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UK government extends FLS, pins hopes on alternative financiers

May 10, 2013 Simon Williams

Last summer, the Bank of England launched the Funding for Lending Scheme (FLS), which offered financial institutions cheap credit for providing funding to businesses and households.

While mortgage lending has reported some gains from the FLS, small and medium-sized enterprises (SMEs) appear no better off now than when the initiative began. But that didn't stop the Bank of England from extending the FLS program.

"Expectations should be modest about what it will do for growth in the short term," said Brian Hilliard, United Kingdom economist at Societe Generale, according to Reuters.

Lending in the United Kingdom declined by £4.8 billion between December and February, The Telegraph reported, with SMEs among the heaviest sufferers.

Fortunately for these companies, the BoE is being more realistic about the chances of solely bank lending turning the sector around. In the wake of the Great Recession, many financial institutions view SMEs as an unnecessary risk to take when it comes to pushing through loans, which is why supply for smaller companies has remained extremely low.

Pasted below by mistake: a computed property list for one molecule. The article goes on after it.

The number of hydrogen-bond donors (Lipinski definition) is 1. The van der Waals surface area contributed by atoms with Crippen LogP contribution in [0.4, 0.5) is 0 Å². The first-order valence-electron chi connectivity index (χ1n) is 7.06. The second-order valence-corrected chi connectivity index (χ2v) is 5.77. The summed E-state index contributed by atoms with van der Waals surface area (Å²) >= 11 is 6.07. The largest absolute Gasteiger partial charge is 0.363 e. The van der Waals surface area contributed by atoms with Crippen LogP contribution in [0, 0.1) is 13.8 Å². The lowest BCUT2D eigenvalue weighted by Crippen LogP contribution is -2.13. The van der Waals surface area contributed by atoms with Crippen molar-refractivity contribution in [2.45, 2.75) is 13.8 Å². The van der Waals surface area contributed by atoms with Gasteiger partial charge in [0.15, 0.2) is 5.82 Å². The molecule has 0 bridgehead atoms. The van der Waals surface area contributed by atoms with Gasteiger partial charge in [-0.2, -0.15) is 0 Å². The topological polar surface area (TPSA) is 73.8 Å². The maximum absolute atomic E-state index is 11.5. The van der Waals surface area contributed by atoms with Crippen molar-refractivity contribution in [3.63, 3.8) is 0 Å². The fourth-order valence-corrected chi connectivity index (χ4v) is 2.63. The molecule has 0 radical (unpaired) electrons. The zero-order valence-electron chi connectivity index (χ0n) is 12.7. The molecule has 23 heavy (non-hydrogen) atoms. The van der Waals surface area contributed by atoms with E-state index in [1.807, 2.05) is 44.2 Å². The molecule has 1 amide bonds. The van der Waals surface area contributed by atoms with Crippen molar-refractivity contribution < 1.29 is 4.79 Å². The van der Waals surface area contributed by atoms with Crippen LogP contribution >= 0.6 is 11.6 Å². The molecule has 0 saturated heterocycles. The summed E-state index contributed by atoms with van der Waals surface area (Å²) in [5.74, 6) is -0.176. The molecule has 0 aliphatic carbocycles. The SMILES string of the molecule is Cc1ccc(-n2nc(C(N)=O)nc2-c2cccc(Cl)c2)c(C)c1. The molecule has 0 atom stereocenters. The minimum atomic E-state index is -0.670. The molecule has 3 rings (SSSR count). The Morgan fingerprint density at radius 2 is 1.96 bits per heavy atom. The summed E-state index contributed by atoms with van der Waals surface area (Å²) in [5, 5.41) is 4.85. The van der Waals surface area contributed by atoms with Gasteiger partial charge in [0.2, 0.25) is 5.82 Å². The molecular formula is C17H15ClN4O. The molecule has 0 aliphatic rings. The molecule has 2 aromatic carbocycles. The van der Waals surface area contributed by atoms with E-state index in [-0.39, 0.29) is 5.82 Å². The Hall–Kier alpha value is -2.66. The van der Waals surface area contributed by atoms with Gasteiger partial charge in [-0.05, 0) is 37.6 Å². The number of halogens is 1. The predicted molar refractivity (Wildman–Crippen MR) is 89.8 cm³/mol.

As a result, the reformed FLS initiative offers banks cheap credit as a reward for lending to alternative financiers.

"The supposed upturn in traditional lending isn't meeting this need. And unless someone is willing to put their money where their mouth is, that won't change," Duncan Kreeger, director of West One Loans, recently told Property Wire. "That's why alternative finance and peer-to-peer lending models are proving so popular."

Alternative finances rising quickly
According to Property Wire, British landlords are rapidly gravitating toward alternative short term lenders. SMEs have taken a while to catch on to the benefits of alternative financing, but there's little question small business leaders are starting to gravitate toward them.

The fact that alternative lenders are willing to supply businesses isn't the only advantage these firms offer. Some others include:

- The speed with which they are available. As Kreeger told Property Wire, "deals can be done in days rather than months," which is how long is takes for many bank loan requests to go through.

- Different scoring measures that open up lending to a wider range of companies. Instead of only using traditional credit scores to determine whether a party is a worthy risk, some alternative financiers employ Payment Reporting Builds Credit scoring. This method looks at other factors like past utilities payments to determine a company's eligibility.

- The wider range in amounts. Oftentimes SMEs are in need of smaller handouts, and many alternative lenders are willing to accommodate them.